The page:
A TV ad for a range of lactose-free products showed hedgehogs shopping in a supermarket. A voice, over a loudspeaker said, "Listen up hedgehogs, you're not intolerant to dairy, you're just intolerant to lactose, the sugars in dairy. Remove the lactose and, by jingo, it's dairy all round. Say yes to a milky latte, say yes to a really cheesy cheese pizza. Go on, say yes to dairy." An on-screen footnote read "Not suitable for milk allergy sufferers. If in doubt consult your GP".
One complainant, whose seven-year-old son is allergic to dairy and had been given the product by a relative who mistakenly believed it would be suitable, objected that the ad was misleading and harmful, because it did not make sufficiently clear that the product would be dangerous for dairy allergy sufferers.
Arla Foods Ltd (Arla) said they believed the ad did not breach the Code. They believed the ad was clear in terms of for whom Lactofree products were suitable and what the products were. Arla said the ad fitted within a theme of raising awareness of lactose intolerance and the availability of Lactofree products as a dairy product suitable for those suffering from lactose intolerance. Arla said the ad was prepared with a sense of responsibility to consumers and society. They believed the ad did not mislead in any way nor was it likely to do so and it did not encourage or condone behaviour that prejudiced health or safety.
Arla said the ad made it clear that the product was not suitable for dairy allergy sufferers, with on-screen text stating "Not suitable for milk allergy sufferers. If in doubt consult your GP". Arla explained that the footnote remained on the screen for approximately six seconds and was presented clearly in a manner which complied with the ASA's font size requirements for superscripts.
Arla said they believed the emphasis throughout the ad, both in theme and voice-over, was that lactofree products were dairy products from which lactose had been removed. Arla explained that the voice-over twice stated "say yes to dairy", which they believed reiterated the fact that these were dairy products being sold. Arla did not believe the advert implied that Lactofree products were suitable for consumers who had a dairy or milk allergy. Instead they believed the ad clearly stated that dairy products were being presented, which were suitable for those who were intolerant to lactose, the sugars in dairy.
Arla said that consumers with dairy allergies were more likely to be prudent and careful when selecting products to purchase and they believed that such consumers were likely to know that there is a clear distinction between being allergic to dairy products and suffering from lactose intolerance. Arla said that the products themselves carried clear allergen warnings, which stated "not suitable for milk allergy suffers" and "contains milk". Furthermore Arla explained that the ad featured an on-screen footnote, which stated "Search Lactofree". They said this was intended to guide and direct consumers, who may have had queries about either Lactofree products or lactose intolerance, to the Lactofree website, which contained detailed information on these topics.
Clearcast said their nutritional consultant approved the on-screen text, which stated "Not suitable for milk allergy sufferers. If in doubt consult your GP", as a means of making the nature of the product clear to consumers. Clearcast said they believed this on-screen text made it clear the product was not suitable for dairy or milk allergy sufferers and they explained that the text appeared clearly in the body of the ad. They said the ad made it clear that the products were dairy products with the lactose removed, rather than dairy-free products. Clearcast said the name of the product further implied that it was free from lactose rather than free from dairy. Clearcast explained that they believed the ad was socially responsible and was neither misleading nor harmful.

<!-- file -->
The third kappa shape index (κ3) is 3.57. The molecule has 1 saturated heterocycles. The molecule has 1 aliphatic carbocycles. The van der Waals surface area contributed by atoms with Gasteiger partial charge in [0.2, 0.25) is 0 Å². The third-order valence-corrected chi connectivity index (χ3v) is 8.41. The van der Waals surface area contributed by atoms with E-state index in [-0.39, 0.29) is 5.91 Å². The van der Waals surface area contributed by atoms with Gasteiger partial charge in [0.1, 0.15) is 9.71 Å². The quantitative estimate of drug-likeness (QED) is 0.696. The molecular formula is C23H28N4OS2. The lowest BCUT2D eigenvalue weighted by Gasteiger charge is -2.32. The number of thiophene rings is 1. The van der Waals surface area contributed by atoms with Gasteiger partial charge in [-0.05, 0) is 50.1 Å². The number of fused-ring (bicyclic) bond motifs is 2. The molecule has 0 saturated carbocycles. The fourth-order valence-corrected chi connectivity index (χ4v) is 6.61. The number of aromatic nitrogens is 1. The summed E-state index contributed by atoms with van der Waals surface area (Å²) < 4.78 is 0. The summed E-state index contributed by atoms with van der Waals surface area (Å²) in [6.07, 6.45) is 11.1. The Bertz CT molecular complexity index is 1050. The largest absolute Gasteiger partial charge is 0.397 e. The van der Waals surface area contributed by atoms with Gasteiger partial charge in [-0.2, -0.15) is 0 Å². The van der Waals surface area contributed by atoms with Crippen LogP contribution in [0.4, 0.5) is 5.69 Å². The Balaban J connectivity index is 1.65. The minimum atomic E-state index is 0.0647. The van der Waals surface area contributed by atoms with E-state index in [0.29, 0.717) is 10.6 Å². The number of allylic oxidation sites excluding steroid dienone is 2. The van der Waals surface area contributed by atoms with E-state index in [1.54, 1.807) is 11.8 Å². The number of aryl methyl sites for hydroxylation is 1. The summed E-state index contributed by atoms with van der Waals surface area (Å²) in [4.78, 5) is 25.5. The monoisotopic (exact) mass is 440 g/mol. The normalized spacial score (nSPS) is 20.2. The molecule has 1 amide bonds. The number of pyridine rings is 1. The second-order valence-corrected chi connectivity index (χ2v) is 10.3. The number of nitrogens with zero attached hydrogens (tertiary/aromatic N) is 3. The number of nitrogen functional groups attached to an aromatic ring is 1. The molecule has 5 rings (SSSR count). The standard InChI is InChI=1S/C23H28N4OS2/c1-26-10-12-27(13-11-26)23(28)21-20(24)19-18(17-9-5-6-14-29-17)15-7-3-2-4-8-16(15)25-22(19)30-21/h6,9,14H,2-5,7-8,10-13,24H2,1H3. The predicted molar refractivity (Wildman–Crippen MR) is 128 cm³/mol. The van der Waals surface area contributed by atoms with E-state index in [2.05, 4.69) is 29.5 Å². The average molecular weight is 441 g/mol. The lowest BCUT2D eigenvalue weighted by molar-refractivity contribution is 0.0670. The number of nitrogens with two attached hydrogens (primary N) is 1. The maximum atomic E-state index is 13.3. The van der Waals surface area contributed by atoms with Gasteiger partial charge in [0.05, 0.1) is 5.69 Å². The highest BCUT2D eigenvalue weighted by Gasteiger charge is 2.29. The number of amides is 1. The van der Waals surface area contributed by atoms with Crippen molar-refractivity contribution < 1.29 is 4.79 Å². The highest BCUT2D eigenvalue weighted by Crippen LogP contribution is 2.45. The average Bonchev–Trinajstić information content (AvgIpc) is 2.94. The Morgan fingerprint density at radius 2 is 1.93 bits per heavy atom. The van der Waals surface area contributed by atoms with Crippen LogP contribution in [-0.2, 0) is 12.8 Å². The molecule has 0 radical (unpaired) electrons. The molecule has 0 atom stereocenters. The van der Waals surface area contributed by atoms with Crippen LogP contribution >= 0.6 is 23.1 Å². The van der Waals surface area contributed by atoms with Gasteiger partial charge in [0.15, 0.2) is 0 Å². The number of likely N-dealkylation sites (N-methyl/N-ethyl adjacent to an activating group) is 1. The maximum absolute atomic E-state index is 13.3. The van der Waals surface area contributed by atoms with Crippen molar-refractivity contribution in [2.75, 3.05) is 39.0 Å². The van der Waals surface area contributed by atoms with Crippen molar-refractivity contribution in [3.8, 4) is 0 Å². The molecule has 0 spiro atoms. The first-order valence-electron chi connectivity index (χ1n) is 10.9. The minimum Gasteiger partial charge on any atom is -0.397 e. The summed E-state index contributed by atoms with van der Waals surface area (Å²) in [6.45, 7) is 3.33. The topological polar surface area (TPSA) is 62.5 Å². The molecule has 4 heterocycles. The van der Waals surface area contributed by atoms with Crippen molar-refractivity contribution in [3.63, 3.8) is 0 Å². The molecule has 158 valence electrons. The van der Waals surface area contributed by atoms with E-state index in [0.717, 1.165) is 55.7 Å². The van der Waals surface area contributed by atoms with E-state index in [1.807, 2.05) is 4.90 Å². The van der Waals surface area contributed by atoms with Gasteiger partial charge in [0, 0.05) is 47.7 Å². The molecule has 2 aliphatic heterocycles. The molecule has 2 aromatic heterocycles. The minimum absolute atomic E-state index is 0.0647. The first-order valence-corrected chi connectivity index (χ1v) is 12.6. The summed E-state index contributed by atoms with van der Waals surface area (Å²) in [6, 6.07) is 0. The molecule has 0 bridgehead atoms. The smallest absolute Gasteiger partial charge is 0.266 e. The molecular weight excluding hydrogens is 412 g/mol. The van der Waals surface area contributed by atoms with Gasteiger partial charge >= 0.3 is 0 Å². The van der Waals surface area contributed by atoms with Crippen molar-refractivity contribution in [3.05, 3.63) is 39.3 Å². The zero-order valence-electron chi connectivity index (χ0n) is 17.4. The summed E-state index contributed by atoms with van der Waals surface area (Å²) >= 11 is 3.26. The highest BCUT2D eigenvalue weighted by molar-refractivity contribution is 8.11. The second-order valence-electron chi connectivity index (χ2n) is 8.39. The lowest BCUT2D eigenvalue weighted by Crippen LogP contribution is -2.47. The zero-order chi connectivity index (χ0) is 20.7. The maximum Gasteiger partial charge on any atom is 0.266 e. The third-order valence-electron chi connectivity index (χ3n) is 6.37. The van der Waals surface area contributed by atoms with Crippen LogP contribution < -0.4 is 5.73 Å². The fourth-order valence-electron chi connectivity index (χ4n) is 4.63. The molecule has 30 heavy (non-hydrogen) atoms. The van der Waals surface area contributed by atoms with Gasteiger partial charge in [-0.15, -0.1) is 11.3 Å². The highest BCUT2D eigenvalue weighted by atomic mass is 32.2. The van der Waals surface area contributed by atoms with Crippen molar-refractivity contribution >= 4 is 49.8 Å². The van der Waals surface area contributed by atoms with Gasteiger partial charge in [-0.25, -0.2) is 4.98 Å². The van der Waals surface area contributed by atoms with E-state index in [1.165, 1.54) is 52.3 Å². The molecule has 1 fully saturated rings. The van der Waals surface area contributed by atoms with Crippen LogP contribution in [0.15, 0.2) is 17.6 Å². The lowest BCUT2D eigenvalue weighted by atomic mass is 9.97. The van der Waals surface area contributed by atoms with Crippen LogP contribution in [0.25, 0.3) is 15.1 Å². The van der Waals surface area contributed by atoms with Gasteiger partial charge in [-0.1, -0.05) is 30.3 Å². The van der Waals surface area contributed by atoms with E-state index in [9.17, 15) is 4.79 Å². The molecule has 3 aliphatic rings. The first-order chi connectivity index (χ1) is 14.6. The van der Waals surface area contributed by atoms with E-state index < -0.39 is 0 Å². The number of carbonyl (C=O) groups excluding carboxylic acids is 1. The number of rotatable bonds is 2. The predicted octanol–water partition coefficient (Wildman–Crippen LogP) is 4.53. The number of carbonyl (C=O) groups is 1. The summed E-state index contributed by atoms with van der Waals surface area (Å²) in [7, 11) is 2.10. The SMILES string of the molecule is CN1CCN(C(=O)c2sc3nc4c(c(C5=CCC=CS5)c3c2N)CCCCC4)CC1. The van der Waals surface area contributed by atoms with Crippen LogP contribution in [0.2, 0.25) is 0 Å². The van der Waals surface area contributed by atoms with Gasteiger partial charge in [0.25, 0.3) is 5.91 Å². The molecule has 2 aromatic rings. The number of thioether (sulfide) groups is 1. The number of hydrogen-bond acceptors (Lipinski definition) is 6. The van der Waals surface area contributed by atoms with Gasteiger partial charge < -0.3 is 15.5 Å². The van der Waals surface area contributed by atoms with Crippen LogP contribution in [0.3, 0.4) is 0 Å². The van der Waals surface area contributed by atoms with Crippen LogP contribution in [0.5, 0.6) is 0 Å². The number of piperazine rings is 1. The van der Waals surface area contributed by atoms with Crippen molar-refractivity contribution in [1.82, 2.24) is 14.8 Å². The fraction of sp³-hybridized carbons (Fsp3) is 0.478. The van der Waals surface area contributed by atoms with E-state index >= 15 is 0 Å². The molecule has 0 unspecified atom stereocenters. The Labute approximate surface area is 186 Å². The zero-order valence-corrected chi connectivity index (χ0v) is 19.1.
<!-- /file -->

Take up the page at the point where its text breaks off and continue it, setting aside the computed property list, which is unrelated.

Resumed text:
The ASA understood the complainant was concerned the ad did not make sufficiently clear that Lactofree products were not suitable for dairy allergy suffers. We noted that the voice-over said, "Listen up hedgehogs, you're not intolerant to dairy, you're just intolerant to lactose, the sugars in dairy" and that as a stand-alone statement, this could be misunderstood as suggesting that dairy allergy sufferers were not allergic to dairy, but intolerant to lactose, the sugars in dairy.
However, we considered the on-screen text made sufficiently clear that the Lactofree products were not suitable for dairy allergy sufferers but were suitable for those intolerant to lactose. On-screen text also suggested that if in doubt consumers should consult their GP. We further noted that an on-screen footnote stated "Search Lactofree" to guide consumers, who may have had queries about Lactofree products or lactose intolerance in general, to the information on their website. Furthermore, we considered that consumers suffering from dairy allergies, and those connected to them, were more inclined to be cautious when selecting products to purchase and would likely pay attention to the on-screen text in the ad or the recommendation to seek further information. We therefore concluded that the ad was neither misleading nor did it encourage or condone behaviour that prejudiced health or safety.
We investigated the ad under BCAP Code rules 1.2 1.2 Advertisements must be prepared with a sense of responsibility to the audience and to society. (Social responsibility), 3.1 3.1 Advertisements must not materially mislead or be likely to do so. (Misleading advertising) and 4.4 4.4 Advertisements must not include material that is likely to condone or encourage behaviour that prejudices health or safety. (Harm and offence).
No further action necessary.